Tertullian tells us that practically the whole teaching of Christianity is summed up in the Lord’s Prayer. On that foundation we can build our own private prayers for whatever we really need.
Just a few succinct words, but how much they contain of what the prophets, the Gospels, and the Apostles said! How many of the speeches, examples, and parables of the Lord! How many duties are dealt with at once!
The honor of God in the “Father”;
The witness of faith in the “Name”;
The offering of obedience in the “Will”;
The remembrance of hope in the “Kingdom”;
The petition for life in the “Bread”;
The complete admission of our sins in the prayer to “Forgive”;
The watchful fear of temptation in the “Lead us not . . .”
And no wonder. Only God could teach us how he wanted us to pray to him. The religious rite of prayer, then, ordained by God himself, and enlivened by his own Spirit as it came forth from the divine mouth, ascends into heaven by its own right, commending to the Father what the Son has taught.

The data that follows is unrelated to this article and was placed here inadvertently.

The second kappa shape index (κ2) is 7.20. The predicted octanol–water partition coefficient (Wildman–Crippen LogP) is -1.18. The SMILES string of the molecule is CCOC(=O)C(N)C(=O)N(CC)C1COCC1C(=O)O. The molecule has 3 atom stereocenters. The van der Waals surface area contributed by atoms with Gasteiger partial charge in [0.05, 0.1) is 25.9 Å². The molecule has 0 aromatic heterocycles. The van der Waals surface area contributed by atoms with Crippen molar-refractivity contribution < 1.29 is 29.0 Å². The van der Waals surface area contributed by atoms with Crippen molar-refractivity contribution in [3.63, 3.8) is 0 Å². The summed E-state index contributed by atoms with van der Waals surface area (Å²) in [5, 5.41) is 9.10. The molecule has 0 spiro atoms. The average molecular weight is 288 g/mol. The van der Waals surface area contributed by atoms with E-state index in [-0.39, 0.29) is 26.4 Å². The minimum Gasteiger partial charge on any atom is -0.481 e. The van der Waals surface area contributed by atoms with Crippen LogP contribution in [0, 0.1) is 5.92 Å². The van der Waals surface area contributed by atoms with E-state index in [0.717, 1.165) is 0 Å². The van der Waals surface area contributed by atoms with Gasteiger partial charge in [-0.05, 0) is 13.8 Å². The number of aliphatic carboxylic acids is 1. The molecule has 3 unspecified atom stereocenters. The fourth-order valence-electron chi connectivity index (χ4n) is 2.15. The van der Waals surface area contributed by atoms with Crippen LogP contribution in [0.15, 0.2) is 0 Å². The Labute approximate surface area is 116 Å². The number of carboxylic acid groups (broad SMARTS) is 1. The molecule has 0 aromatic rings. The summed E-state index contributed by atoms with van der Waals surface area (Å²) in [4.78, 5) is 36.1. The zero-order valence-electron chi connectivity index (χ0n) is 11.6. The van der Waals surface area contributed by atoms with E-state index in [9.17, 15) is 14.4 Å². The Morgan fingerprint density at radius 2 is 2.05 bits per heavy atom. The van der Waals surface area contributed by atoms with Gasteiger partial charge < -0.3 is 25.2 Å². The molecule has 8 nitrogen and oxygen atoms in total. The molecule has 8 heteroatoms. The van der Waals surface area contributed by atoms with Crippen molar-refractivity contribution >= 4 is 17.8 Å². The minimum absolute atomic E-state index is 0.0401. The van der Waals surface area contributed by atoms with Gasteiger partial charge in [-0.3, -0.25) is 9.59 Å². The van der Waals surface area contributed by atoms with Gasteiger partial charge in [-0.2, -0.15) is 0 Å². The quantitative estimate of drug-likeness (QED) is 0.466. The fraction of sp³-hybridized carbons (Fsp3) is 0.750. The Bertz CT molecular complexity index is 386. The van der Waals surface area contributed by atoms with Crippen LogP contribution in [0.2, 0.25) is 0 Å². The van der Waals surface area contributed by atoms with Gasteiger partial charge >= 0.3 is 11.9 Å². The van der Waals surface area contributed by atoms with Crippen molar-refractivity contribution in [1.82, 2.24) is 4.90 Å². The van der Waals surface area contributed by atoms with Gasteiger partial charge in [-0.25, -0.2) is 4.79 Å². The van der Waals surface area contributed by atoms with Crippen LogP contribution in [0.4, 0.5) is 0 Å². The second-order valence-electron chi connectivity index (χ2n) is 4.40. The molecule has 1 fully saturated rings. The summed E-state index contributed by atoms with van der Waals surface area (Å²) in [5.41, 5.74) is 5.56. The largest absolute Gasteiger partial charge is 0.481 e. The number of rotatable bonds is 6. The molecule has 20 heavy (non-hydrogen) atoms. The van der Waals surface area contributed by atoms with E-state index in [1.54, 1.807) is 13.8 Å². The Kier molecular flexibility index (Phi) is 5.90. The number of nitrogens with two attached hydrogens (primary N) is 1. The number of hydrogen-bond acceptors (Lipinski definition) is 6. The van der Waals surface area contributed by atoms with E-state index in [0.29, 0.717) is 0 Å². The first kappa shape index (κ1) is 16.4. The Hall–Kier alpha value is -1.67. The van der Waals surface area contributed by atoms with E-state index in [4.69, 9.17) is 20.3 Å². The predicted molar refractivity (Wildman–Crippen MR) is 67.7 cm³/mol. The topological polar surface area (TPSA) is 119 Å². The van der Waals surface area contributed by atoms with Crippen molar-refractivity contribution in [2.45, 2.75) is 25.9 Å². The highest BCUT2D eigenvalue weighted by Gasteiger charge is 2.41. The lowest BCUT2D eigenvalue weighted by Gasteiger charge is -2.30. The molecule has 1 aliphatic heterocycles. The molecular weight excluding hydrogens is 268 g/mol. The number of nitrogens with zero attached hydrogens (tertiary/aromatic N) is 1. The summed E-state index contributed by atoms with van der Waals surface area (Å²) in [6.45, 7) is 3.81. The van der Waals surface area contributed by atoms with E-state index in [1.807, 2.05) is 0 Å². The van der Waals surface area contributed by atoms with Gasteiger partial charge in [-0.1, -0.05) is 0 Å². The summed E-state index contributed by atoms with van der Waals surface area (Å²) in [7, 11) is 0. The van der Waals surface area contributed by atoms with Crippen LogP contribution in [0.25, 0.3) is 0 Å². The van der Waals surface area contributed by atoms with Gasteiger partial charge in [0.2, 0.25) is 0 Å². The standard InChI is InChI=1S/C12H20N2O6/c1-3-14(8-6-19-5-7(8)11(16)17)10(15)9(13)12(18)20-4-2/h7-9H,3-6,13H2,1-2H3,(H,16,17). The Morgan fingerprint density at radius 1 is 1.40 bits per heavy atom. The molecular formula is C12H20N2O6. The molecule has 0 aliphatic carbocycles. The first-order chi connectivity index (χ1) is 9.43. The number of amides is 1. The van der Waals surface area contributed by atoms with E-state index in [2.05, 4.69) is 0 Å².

But since the Lord, who foresees everything we need, also told us, after giving us his rule of prayer, “Ask, and it will be given you” (Matthew 7:7), and we each have our own requests to make according to our own circumstances, our other needs have the right—after beginning with the legitimate traditional prayers as a foundation, so to speak—to build an outer superstructure of requests, though remembering what the Master taught us.
–Tertullian, On Prayer, chapters 9-10
IN GOD’S PRESENCE, CONSIDER . . .
When I pray the Our Father, do I think about the meaning of every phrase?
Do I build my own prayers on the foundation of Jesus’ own prayer?
Our Father who art in heaven, hallowed by thy name. Thy Kingdom come; thy will be done, on earth as it is in heaven. Give us this day our daily bread; and forgive us our trespasses, as we forgive those who trespass against us. And lead us not into temptation, but deliver us from evil.